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While we don’t know who wrote the lyrics for “The Marines’ Hymn,” we do know that the music was drawn from an opera, Geneviéve de Brabant, written by Jacques Offenbach. The French composer premiered his two-act opera in 1859. In 1867, he added a third act that included “Couplets des Deux Hommes d’Armes,” and it was this piece that provided the melody for “The Marines’ Hymn.”
The Marines’ Hymn is a serious, chest-thumping song, but Offenbach was best known for his comic operas, and Geneviéve de Brabant fits this description. In fact, the duet that was borrowed for “The Marines’ Hymn” is a comical number usually sung by a bass and baritone. Why this comic tune was selected for such a solemn purpose is unknown (mostly because we don’t know who first fit the words to music). The song was very popular in France when introduced in 1867, but who heard it, where they heard it, and when they heard it are Marine mysteries.
Many Marines might argue that this “hymn” could be set in any of America’s conflicts in which the Marines participated. Yet it was written at a specific time, when the Marines were struggling to defend their place in America’s defense establishment. Therefore, the most appropriate setting is the middle of the 19th century, when the Marines built their case that they were a necessary part of America’s military arsenal.
The Marines trace their origins to 1775, when the Second Continental Congress created the Continental Marines along with the Continental Army and Continental Navy. The first shots of the American Revolution had just been fired at Lexington and Concord, and the Congress concluded that one piece of America’s military response should be an amphibious attack on Nova Scotia; for this they needed Marines.
At the end of the Revolution, all three military branches were disbanded. In part, this was tied to the argument that the new government formed under the Articles of Confederation was the sole body authorized to create an enduring army; the Continental Army raised by the Continental Congress should therefore be dissolved. But Americans were also moved to dissolve the Armed Forces by their suspicion of standing armies. They believed that armies maintained during peacetime were dangerous, so they demanded the quick demobilization of the recently formed branches as soon as the war ended.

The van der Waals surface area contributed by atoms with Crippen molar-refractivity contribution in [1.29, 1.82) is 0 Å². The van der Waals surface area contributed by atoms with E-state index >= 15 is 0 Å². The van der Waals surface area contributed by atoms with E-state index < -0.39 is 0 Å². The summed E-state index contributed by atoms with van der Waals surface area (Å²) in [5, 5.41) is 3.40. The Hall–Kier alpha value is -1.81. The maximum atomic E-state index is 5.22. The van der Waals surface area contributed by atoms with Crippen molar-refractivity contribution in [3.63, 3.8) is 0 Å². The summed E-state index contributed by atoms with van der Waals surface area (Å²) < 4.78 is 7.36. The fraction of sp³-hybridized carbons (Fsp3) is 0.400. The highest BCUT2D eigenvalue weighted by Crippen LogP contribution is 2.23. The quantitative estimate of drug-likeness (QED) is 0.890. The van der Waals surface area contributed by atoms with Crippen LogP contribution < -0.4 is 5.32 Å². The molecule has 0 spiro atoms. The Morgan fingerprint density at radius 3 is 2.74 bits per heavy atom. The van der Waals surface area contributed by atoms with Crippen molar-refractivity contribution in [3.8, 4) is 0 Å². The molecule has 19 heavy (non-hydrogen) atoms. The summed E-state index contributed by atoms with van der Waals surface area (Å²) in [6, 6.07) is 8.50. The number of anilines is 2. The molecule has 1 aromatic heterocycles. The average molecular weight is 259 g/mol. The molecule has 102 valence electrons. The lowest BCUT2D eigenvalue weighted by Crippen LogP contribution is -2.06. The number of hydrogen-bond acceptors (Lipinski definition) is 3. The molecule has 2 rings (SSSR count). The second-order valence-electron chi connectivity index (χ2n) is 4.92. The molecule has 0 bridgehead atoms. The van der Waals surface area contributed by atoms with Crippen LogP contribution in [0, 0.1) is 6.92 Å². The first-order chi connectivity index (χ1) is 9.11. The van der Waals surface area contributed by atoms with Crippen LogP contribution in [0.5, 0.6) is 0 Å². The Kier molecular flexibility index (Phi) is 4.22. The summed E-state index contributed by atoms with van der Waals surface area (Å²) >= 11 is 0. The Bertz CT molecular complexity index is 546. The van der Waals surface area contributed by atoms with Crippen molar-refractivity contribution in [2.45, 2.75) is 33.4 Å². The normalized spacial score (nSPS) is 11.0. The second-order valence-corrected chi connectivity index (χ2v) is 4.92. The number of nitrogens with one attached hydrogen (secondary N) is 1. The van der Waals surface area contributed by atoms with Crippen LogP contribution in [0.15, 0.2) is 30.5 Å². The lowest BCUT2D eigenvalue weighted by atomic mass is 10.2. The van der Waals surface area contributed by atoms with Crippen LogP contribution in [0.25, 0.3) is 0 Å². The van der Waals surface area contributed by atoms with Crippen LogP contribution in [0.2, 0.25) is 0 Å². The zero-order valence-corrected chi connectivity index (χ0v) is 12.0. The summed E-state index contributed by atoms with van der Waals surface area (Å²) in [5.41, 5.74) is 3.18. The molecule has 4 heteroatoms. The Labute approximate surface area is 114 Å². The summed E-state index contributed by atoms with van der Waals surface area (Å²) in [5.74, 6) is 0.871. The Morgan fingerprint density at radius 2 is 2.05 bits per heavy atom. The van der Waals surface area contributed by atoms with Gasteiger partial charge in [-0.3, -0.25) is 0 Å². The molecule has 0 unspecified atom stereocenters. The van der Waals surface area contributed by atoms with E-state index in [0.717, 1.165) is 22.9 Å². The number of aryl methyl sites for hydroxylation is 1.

The new Congress quickly authorized the raising of a small Army, but the Marines, with their more narrow purpose, were not reformed until 1798 when growing tensions between the US and France led some to believe that war was imminent and amphibious assaults would be necessary. This war never materialized (well, there were a couple shots fired, but it’s called the “Quasi-War” for a reason), but the Marines did play minor roles in the War of 1812 and the Seminole Wars and a huge role in the First Barbary War.
By 1850, the Marines had played important parts in several military conflicts, but their importance was still being challenged. Over the years, the need for a separate branch of amphibious assault troops was constantly being questioned. Army officials argued that the role could be as easily filled by their own troops, and it was in that context that “The Marines’ Hymn” was written. It makes sense that they would embrace a song that promised to "fight our country’s battles on the land as on the sea" and that they would couple this promise to a reminder of the fact that they had already advanced America’s military ambitions “from the Halls of Montezuma to the shores of Tripoli.” We just love singing that line.